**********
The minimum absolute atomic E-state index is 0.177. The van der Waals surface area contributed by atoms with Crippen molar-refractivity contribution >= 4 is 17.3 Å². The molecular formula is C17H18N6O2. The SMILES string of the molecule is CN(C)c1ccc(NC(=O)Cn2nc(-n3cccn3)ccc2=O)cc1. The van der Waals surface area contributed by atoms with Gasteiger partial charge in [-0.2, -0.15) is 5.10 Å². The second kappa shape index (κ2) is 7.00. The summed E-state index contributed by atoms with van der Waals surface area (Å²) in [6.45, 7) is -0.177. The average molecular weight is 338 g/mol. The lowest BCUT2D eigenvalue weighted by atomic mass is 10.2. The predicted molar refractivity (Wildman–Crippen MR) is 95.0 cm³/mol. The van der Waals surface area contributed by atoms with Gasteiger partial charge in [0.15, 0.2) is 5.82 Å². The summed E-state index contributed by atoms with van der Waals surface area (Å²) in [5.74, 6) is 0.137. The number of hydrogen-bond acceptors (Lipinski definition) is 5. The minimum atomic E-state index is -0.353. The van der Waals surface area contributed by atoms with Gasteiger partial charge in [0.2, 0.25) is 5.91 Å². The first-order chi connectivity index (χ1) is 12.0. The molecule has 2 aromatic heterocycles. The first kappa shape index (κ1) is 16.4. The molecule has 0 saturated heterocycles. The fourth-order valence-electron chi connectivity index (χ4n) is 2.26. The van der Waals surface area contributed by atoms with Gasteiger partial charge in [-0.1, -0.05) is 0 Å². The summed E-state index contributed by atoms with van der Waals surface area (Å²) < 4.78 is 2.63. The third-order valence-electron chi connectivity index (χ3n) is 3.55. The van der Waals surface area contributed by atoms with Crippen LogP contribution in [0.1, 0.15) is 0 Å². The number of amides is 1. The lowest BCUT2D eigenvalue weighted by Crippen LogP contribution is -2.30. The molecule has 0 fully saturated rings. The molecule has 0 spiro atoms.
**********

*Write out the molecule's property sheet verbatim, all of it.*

The minimum absolute atomic E-state index is 0.177. The van der Waals surface area contributed by atoms with Crippen molar-refractivity contribution >= 4 is 17.3 Å². The molecular formula is C17H18N6O2. The SMILES string of the molecule is CN(C)c1ccc(NC(=O)Cn2nc(-n3cccn3)ccc2=O)cc1. The van der Waals surface area contributed by atoms with Gasteiger partial charge in [-0.2, -0.15) is 5.10 Å². The second kappa shape index (κ2) is 7.00. The summed E-state index contributed by atoms with van der Waals surface area (Å²) in [6.45, 7) is -0.177. The average molecular weight is 338 g/mol. The lowest BCUT2D eigenvalue weighted by atomic mass is 10.2. The predicted molar refractivity (Wildman–Crippen MR) is 95.0 cm³/mol. The van der Waals surface area contributed by atoms with Gasteiger partial charge in [0.15, 0.2) is 5.82 Å². The summed E-state index contributed by atoms with van der Waals surface area (Å²) in [5.74, 6) is 0.137. The number of hydrogen-bond acceptors (Lipinski definition) is 5. The minimum atomic E-state index is -0.353. The van der Waals surface area contributed by atoms with Gasteiger partial charge in [0.2, 0.25) is 5.91 Å². The first-order chi connectivity index (χ1) is 12.0. The molecule has 2 aromatic heterocycles. The first kappa shape index (κ1) is 16.4. The molecule has 0 saturated heterocycles. The fourth-order valence-electron chi connectivity index (χ4n) is 2.26. The van der Waals surface area contributed by atoms with Gasteiger partial charge in [-0.1, -0.05) is 0 Å². The summed E-state index contributed by atoms with van der Waals surface area (Å²) < 4.78 is 2.63. The third-order valence-electron chi connectivity index (χ3n) is 3.55. The van der Waals surface area contributed by atoms with Crippen LogP contribution in [0.1, 0.15) is 0 Å². The number of amides is 1. The lowest BCUT2D eigenvalue weighted by Crippen LogP contribution is -2.30. The molecule has 0 fully saturated rings. The molecule has 0 spiro atoms.